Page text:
Austin Reynolds, CAC AmeriCorps 2016-2018
Before doing Americorps, I had applied and been accepted to do Peace Corps in Madagascar. After deciding it was not the right time for me to uproot and ship off to a foreign country for two years, I looked at local options that would allow me to serve the community I was already a part of. I had heard about CAC Americorps in Knoxville through volunteering at Beardsley Community Farm. I did some research and liked that the program was run by a local organization that was extensively integrated into the community.
My favorite memories are the food recoveries after home football games that I helped lead during my first term. We did them after an already very long day of Game Day recycling, and they usually lasted well into the night. But I loved working with the students in the Food Recovery Network, trying to make things run as smoothly as possible so that we could donate as much food as possible to local food banks. That felt like very worthwhile and meaningful work. And everyone always seemed to be in good spirits while we worked.
I love the varied work of my position. One of my favorite days recently began with me going building to building, counting sinks in restrooms to figure out how many hand dryers would need to be installed so we can replace paper towel dispensers with hand dryers to save costs on labor and waste disposal associated with paper towels. Then after lunch, I defended a proposal to the Green Fee committee to procure $5,000 to fund an organization to visit our campus and help us write our Zero Waste Plan. And I ended the day shoveling horse manure out of a trailer at our compost site because the battery to lift the trailer was dead. All of that to say I really enjoy the mix of big-picture planning/policy development and down-and-dirty physical labor that I get to do in my position.
I was born and raised in Knoxville, but I never truly appreciated the city until moving away for college and then returning a couple years ago. One thing I love about Knoxville is the easy and abundant access to nature. I love running at Ijams and Sharp’s Ridge, swimming at Fort Dickerson, and hiking and backpacking in the mountains nearby. Now that I’ve been back here for a while, I’m really starting to enjoy the sense of community I’ve found. A lot of that is thanks to my involvement with CAC Americorps, but there are tons of great groups to get involved with in town.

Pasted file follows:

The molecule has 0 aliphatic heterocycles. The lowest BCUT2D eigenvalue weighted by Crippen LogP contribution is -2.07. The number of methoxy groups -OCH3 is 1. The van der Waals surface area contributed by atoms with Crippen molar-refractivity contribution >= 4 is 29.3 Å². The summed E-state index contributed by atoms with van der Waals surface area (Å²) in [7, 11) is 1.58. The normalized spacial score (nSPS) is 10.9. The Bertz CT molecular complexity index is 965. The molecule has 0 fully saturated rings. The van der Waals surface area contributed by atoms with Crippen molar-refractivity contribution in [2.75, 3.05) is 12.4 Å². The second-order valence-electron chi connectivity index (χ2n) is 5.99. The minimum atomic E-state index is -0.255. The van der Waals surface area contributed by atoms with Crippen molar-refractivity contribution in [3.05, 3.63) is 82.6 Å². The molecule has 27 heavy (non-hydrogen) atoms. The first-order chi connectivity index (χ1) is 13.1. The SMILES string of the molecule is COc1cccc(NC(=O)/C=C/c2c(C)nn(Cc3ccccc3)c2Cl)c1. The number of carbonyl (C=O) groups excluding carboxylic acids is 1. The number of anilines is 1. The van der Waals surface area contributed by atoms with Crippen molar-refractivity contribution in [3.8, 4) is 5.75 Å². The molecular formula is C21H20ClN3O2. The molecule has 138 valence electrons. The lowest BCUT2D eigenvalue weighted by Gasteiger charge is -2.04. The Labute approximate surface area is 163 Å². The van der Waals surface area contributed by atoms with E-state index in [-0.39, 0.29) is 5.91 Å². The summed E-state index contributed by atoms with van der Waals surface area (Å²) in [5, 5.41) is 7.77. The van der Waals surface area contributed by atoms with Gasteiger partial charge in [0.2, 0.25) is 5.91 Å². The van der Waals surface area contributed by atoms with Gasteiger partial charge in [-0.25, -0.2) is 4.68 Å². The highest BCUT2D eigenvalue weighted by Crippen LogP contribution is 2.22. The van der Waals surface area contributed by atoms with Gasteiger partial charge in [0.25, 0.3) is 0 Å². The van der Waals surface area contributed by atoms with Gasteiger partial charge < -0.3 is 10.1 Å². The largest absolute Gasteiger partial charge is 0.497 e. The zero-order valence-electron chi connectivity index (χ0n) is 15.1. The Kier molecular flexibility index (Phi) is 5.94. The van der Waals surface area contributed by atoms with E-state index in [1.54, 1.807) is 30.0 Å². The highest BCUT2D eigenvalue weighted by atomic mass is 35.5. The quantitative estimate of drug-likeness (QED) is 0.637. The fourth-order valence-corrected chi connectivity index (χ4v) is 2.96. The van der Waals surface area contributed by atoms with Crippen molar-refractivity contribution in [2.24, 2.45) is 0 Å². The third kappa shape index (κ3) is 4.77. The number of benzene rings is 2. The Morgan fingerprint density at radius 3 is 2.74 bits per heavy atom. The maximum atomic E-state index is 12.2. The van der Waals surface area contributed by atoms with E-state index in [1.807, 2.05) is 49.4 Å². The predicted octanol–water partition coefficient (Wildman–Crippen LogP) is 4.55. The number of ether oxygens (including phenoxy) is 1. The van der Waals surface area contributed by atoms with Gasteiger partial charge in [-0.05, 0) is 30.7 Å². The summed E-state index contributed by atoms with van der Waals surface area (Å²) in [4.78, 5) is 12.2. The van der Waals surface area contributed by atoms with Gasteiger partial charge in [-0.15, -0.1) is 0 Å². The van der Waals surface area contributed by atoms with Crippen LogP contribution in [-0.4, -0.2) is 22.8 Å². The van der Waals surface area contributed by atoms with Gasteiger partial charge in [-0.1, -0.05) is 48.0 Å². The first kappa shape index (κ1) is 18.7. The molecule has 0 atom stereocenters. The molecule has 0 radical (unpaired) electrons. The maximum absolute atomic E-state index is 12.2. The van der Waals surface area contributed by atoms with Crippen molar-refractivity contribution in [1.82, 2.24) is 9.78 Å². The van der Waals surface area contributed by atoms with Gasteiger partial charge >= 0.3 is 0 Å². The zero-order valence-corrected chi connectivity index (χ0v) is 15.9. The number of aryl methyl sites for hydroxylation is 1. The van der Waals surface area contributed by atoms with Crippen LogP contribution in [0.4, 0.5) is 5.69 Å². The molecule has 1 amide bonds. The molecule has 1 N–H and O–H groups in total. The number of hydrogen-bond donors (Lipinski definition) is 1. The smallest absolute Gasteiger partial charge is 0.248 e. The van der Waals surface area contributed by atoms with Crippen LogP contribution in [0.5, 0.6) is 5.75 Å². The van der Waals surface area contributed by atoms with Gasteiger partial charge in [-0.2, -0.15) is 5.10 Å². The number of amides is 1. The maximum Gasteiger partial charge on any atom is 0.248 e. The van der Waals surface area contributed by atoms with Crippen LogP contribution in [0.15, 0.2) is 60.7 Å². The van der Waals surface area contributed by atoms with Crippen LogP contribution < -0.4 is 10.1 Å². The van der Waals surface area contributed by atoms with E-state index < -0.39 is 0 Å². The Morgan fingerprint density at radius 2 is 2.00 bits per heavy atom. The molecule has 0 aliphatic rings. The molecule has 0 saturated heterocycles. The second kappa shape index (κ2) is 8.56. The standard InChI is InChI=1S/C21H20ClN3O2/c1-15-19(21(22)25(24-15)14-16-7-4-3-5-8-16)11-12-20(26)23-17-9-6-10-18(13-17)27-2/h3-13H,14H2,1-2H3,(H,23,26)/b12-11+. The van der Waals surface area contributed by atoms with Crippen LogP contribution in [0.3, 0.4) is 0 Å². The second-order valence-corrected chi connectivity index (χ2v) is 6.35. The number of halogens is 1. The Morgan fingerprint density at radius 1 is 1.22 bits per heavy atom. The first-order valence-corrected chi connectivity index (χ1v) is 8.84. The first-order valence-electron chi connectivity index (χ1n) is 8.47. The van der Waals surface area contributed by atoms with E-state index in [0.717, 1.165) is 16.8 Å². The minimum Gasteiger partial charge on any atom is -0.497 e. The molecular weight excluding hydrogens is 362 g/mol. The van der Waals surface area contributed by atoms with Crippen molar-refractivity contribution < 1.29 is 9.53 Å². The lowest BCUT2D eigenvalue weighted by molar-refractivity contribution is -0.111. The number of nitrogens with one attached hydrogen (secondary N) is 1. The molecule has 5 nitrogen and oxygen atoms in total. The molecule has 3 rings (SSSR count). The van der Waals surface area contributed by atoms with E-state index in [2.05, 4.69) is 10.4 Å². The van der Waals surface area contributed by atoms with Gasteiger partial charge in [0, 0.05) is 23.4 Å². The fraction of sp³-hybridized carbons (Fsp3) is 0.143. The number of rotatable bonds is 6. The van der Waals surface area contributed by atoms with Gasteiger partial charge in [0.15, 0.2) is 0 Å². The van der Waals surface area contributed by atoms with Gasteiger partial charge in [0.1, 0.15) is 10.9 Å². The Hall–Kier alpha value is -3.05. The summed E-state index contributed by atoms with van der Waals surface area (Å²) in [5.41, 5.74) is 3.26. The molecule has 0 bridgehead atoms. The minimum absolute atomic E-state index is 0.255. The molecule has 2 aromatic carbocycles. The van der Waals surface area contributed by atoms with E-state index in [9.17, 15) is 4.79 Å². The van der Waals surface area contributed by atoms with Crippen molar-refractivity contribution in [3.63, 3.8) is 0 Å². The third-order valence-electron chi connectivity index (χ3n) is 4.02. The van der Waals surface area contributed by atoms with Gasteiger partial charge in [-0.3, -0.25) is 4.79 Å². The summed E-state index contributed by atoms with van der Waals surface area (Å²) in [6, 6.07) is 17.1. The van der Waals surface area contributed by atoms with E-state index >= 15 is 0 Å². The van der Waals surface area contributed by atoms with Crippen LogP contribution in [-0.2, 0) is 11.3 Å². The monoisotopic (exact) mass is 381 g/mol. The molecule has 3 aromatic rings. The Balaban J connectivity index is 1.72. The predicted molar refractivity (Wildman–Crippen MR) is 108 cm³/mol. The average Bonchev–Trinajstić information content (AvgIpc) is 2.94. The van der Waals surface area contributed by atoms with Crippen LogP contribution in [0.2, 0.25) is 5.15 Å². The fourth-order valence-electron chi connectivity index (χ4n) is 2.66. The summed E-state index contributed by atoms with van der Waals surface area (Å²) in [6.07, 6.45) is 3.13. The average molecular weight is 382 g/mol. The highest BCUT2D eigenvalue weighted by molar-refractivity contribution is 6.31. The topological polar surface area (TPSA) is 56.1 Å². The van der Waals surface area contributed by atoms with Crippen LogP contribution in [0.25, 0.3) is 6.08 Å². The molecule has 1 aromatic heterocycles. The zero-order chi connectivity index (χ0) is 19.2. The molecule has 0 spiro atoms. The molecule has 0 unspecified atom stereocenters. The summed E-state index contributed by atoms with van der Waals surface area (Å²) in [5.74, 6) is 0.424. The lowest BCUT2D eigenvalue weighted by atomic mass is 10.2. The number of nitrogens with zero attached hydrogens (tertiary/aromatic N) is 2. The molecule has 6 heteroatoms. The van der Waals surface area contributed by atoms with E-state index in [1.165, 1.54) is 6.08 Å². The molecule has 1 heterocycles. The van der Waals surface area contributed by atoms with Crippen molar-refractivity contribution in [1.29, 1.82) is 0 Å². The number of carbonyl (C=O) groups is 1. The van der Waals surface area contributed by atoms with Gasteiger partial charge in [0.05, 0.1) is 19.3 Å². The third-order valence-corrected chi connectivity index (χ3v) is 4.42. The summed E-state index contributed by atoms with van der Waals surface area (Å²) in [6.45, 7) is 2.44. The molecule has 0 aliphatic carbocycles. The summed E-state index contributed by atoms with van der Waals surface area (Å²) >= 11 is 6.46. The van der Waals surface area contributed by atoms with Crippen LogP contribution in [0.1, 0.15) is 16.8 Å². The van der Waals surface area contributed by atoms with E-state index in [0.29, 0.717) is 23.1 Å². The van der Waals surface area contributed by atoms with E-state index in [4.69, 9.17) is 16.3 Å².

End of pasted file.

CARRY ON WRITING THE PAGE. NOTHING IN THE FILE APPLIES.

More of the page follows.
I would tell incoming members to muster all of the perseverance that they possess and channel that into every new initiative that they try to implement here on campus because that is what it’s going to take to get things done. Stasis is much more appealing to most people than change and nowhere is that more true than at a large institution like UT. If I had to tell them 5 things, I would probably just repeat that 5 times.
For those considering Americorps, I would highly recommend doing your research on the organization that will place you (in my case CAC) and on the specific host site where you’ll be serving. Some positions are more effective than others, and the type of work can vary tremendously from one site to another. I’m now closing in on the end of my second term, and I can honestly say that my time in Americorps has been some of the most meaningful and rewarding of my life.
This blog post is a collection of personal reflections and expressions. All opinions represented are those of the author and do not represent the official opinion or views of the Knoxville – Knox County Community Action Committee, CAC AmeriCorps or any other party referenced.